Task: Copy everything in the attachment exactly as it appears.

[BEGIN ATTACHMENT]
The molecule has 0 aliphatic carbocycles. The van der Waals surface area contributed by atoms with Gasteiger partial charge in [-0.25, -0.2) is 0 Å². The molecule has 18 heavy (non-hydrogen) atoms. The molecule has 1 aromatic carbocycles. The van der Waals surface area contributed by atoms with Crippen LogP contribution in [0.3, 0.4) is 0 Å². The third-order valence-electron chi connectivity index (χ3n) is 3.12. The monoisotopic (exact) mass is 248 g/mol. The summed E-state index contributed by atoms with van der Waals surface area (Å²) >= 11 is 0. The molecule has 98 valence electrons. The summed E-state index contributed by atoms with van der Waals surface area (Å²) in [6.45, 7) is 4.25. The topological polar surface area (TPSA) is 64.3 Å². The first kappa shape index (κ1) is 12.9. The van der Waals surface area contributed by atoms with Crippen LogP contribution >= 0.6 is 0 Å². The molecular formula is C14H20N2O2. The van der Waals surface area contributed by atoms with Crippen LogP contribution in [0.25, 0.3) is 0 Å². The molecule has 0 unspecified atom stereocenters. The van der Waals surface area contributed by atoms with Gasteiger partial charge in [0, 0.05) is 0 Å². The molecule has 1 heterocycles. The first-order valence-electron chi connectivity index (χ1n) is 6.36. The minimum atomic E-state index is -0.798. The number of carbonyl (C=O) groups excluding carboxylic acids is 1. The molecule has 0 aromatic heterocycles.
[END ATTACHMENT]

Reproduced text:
The molecule has 0 aliphatic carbocycles. The van der Waals surface area contributed by atoms with Gasteiger partial charge in [-0.25, -0.2) is 0 Å². The molecule has 18 heavy (non-hydrogen) atoms. The molecule has 1 aromatic carbocycles. The van der Waals surface area contributed by atoms with Crippen LogP contribution in [0.3, 0.4) is 0 Å². The third-order valence-electron chi connectivity index (χ3n) is 3.12. The monoisotopic (exact) mass is 248 g/mol. The summed E-state index contributed by atoms with van der Waals surface area (Å²) >= 11 is 0. The molecule has 98 valence electrons. The summed E-state index contributed by atoms with van der Waals surface area (Å²) in [6.45, 7) is 4.25. The topological polar surface area (TPSA) is 64.3 Å². The first kappa shape index (κ1) is 12.9. The van der Waals surface area contributed by atoms with Crippen LogP contribution >= 0.6 is 0 Å². The molecular formula is C14H20N2O2. The van der Waals surface area contributed by atoms with Crippen LogP contribution in [0.25, 0.3) is 0 Å². The molecule has 0 unspecified atom stereocenters. The van der Waals surface area contributed by atoms with Gasteiger partial charge in [0, 0.05) is 0 Å². The molecule has 1 heterocycles. The first-order valence-electron chi connectivity index (χ1n) is 6.36. The minimum atomic E-state index is -0.798. The number of carbonyl (C=O) groups excluding carboxylic acids is 1. The molecule has 0 aromatic heterocycles.